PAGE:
Sustainability is an important aspect of your business to consider.
From compostable packaging to sustainable investing, consumers show their concern for the environment in how they spend their dollars. — Getty Images/AlenaPaulus

Consumers care about the environment and they are expressing that concern with their dollars. Here are five trends reflecting the way both businesses and their customers are taking the health of the planet into account.

Sustainable fashion

These days, there are multiple ways to guiltlessly change out your wardrobe, making it possible to stay on trend while living a sustainable lifestyle. Thanks to millennials and Gen Z, the words “secondhand” and “chic” are now comfortable in the same sentence. The not-for-profit thrift sector alone generated $10 billion in sales in 2019.

Not all secondhand clothes are sold in thrift stores. Many fashion consumers are also resellers. Sites like Poshmark, thredUP and The RealReal facilitate the sale of everything from last week’s fast fashion to high-end luxury goods. That’s sustainability for both the planet and your clothing budget.

Another development with favorable environmental consequences is the clothing rental market. Rent the Runway launched its subscription service in 2009 and now offers items from designer dresses to athleisure and workwear. Since then, names like Ann Taylor Loft, New York and Company and Banana Republic have introduced their own services that allow customers to borrow clothes for a fee.

Recycled plastic as raw material

Single-use plastic has such a bad reputation that finding a way to reuse it means staking a claim to the environmental high ground. More and more businesses are looking to do just that.

Clothing retailer Everlane has introduced Renew, a line of outerwear made with recycled plastic.

The bottles used to manufacture Adidas X Parley footwear are collected from the world’s trashed beaches. And fast-fashion behemoth H&M is right on this trend with its Conscious Collection, a line including articles made with recycled plastic.

And it’s not just clothing manufacturers: California-based toymaker Green Toys keeps a running count of the plastic milk jugs they’ve recycled to produce their toy trucks, planes and tea sets.

Consumers care about the environment and they are expressing that concern with their dollars.

Sustainable packaging

Whether products are picked up off the store shelf or purchased online and shipped to the consumer, the need for protective packaging is nearly universal. With more attention than ever being paid to the environment, businesses are being forced to review packaging choices. For some companies, those choices are an integral part of their sustainability story.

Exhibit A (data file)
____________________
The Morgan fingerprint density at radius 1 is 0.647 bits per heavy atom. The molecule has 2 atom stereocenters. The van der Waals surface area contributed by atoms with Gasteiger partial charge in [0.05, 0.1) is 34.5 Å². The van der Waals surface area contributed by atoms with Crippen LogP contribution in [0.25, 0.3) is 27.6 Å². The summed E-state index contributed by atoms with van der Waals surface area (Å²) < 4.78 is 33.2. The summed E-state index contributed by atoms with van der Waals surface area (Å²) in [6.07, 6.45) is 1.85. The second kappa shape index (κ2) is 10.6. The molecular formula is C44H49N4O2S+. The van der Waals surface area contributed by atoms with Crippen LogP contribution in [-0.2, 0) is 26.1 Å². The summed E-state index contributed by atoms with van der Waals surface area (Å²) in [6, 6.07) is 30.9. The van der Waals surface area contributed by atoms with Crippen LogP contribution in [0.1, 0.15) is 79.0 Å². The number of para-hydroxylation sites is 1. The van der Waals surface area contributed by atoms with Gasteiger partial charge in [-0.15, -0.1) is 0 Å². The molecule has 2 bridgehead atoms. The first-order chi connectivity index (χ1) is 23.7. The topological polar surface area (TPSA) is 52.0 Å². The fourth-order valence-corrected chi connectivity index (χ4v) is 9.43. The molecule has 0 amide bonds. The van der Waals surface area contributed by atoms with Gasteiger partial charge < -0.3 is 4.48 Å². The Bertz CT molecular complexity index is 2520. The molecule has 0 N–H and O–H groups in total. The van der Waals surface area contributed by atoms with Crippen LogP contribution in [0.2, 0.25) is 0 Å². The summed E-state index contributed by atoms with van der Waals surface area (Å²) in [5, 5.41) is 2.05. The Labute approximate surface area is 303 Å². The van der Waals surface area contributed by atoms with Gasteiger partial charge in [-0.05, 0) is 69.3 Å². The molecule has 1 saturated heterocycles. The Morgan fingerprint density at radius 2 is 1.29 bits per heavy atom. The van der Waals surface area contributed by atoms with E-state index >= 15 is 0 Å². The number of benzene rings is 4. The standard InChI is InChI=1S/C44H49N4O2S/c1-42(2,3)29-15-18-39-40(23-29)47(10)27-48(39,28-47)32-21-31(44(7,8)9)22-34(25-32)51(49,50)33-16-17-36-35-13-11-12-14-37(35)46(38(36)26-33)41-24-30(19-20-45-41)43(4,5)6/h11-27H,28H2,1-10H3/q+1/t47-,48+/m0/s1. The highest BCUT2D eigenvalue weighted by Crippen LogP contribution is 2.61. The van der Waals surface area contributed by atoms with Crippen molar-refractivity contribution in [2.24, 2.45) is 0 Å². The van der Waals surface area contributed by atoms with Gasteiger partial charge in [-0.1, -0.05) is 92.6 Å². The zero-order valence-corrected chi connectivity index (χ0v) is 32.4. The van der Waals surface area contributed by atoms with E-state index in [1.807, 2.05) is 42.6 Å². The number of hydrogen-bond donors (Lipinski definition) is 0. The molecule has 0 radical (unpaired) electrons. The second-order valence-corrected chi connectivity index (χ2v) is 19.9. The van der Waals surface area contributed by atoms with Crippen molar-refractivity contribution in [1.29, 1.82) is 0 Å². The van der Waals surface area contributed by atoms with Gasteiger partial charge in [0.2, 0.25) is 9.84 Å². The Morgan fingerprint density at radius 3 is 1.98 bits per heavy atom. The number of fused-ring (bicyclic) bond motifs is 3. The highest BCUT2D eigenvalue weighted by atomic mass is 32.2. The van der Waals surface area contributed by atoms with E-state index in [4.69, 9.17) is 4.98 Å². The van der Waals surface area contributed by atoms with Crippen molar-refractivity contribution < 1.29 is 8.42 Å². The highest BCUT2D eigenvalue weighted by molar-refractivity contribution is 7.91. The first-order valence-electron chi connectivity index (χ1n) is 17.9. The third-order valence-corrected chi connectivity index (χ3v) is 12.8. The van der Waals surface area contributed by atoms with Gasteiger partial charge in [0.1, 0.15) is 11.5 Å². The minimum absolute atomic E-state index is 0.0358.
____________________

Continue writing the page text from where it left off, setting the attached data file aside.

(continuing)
Loop direct ships products as diverse as ice cream, shampoo and gummy bears in returnable, refillable, stainless steel containers. The company, which describes itself as “regenerative and circular,” has formed partnerships with over 40 well-known brands as well as retail giants Walgreens and Kroger.

New York-based biotech firm Ecovative is combining hemp and mycelium to produce an environmentally friendly protective packaging. The 100% compostable product, made from agricultural waste and the root structure of mushrooms, has been formed into custom shapes to protect candles, light fixtures and computer servers. This is packaging headed for the compost bin, not the recycling bin.

Sustainable food

Consumers care a lot about their food. They care about its sustainability, too—enough to let it impact their buying choices. Sales of food products marketed as sustainable are growing faster than the rest of the packaged food industry according to a study by New York University and research firm IRi.

When applied to food, “sustainable” is a broad label, with different connotations for different segments. To producers of plant-based meats, it means a product that contributes less to climate change, among other benefits. To locavores, it means sustaining the livelihoods of nearby producers. To proponents of biodiversity, it means no less than ensuring sufficient food to feed future generations. All of these ideas individually, and the idea of sustainability as a broader definition, will be of greater concern as the influence of younger consumers increases.

[Read more: Sustainability Drives Food Brands to Embrace Earth-Friendly Practices]

Sustainable investing

SRI (sustainable, responsible and impact investing) is on the upswing as investors are increasingly backing up environmental concerns with their investment dollars. According to a study by Morgan Stanley, millennials in particular are looking to invest in companies addressing issues they worry about, like plastic waste and climate change.

In addition to institutional investing, individuals have options for sustainable investing on a smaller scale. Crowdfunding sites like StartSomeGood and Indiegogo have sections highlighting environmentally conscious products and businesses.

From entirely new business models based on sustainability to small changes in the way products are made and shipped, companies are increasingly putting the environment near the top of the agenda.

CO— aims to bring you inspiration from leading respected experts. However, before making any business decision, you should consult a professional who can advise you based on your individual situation.

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Published July 02, 2020